I would say as long as you are not over sparging and getting tannin extraction (unlikely in batch sparging as long as you don’t have terribly alkaline water), and your first runnings are good, you’re fine.
     
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  10. Hawkbox

    Hawkbox Well-Known Member

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    I don't sparge at all if I can get away with it so I wouldn't stress to hard about it. I historically tried to do about 50/50 though and it worked well enough.
     
  11. O.L.D.B.B.A

    O.L.D.B.B.A New Member

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    We are batch sparging. Our beer is tasting pretty good and we are always refining our process. PH adjustments in the Grainbill, measureing Mash PH, Stainless fermentor, closed transfer. We have come a LONG way from 5 gallons of extract kit in a 5 gallon pail on the garage floor.

    I have read that to much sparging can extract tannins and that when your Runnings drop below 10.10 to stop sparging. typically we follow this rule. We have always tried to mash at a target Liquer/Grist ratio of about 2.5-3 litres per KG. Simply because my research tells me this works. Maybe I am putting to much importance on that when really all i should be doing is filling the mash tun with grain bill and topping of with hot liquer. We make a lot of low ABV beer because we drink it alot and have jobs to get to. this means low first runnings. If there is no risk of poor extraction from a very thin Mash ( 4 litres per KG or more) I would be happy to go this route and not sparge so much. I am worried about tannin extraction although my inexperience blinds me from whether It is a problem or not in my process.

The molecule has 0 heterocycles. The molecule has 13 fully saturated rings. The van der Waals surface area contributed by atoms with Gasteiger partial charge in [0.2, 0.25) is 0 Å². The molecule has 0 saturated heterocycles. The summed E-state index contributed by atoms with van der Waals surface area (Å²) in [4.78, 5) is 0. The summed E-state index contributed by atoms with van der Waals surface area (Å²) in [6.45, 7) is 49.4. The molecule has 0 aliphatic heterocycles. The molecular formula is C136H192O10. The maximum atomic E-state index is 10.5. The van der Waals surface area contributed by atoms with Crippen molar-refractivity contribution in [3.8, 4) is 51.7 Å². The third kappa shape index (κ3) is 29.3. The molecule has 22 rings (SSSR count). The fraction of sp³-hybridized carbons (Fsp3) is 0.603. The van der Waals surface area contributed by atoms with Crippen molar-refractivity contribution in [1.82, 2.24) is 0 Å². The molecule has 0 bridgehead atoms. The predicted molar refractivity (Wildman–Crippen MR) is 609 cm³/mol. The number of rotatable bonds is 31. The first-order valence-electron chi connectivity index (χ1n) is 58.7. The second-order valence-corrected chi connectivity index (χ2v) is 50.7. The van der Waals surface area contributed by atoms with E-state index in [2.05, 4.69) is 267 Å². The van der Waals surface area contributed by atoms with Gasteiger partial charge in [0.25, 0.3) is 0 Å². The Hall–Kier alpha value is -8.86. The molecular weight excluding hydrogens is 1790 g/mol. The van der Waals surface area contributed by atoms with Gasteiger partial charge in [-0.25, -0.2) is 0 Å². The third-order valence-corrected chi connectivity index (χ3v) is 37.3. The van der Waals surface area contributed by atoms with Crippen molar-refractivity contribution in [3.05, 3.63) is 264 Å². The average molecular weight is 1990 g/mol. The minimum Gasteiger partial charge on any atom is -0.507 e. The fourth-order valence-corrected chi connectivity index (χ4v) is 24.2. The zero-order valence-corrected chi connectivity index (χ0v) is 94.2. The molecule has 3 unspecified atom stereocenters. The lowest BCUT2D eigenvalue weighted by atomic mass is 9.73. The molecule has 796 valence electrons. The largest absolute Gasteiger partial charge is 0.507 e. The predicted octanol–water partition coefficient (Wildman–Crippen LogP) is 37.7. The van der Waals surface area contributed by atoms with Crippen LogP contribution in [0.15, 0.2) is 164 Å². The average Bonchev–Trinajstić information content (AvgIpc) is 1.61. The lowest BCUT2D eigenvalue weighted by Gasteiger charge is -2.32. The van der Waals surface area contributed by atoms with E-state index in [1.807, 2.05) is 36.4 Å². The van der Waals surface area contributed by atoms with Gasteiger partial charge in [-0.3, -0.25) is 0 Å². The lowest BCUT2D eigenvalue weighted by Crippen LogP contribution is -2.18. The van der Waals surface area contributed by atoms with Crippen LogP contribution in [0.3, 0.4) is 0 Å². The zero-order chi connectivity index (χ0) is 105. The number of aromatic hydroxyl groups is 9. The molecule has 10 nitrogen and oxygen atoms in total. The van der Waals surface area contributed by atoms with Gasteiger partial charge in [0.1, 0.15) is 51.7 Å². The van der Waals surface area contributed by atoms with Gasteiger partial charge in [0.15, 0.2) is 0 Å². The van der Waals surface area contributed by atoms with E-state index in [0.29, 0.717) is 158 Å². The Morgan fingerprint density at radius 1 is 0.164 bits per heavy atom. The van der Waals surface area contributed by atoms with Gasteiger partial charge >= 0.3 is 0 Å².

12. Nosybear

    Nosybear Well-Known Member

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    None of those worries about tannin extraction are valid when batch sparging. If you're worried, acidify your sparge water to pH 5.6 to prevent tannin extraction. I've not had any problems with thinner mashes, either.
     
  13. Yooper

    Yooper Administrator
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    I have alkaline tap water, and I did have an issue even with batch sparging so I think that this advice is great. . Either acidity your sparge water (but below the taste threshold of course) or sparge with distilled or RO water if you have alkaline water. I started sparging wit 100% RO water a number of years ago, and it made a huge difference in my beer. I still go back and forth between batch sparging and continuous sparging, and of course the one-off no sparge batch I did last brewday.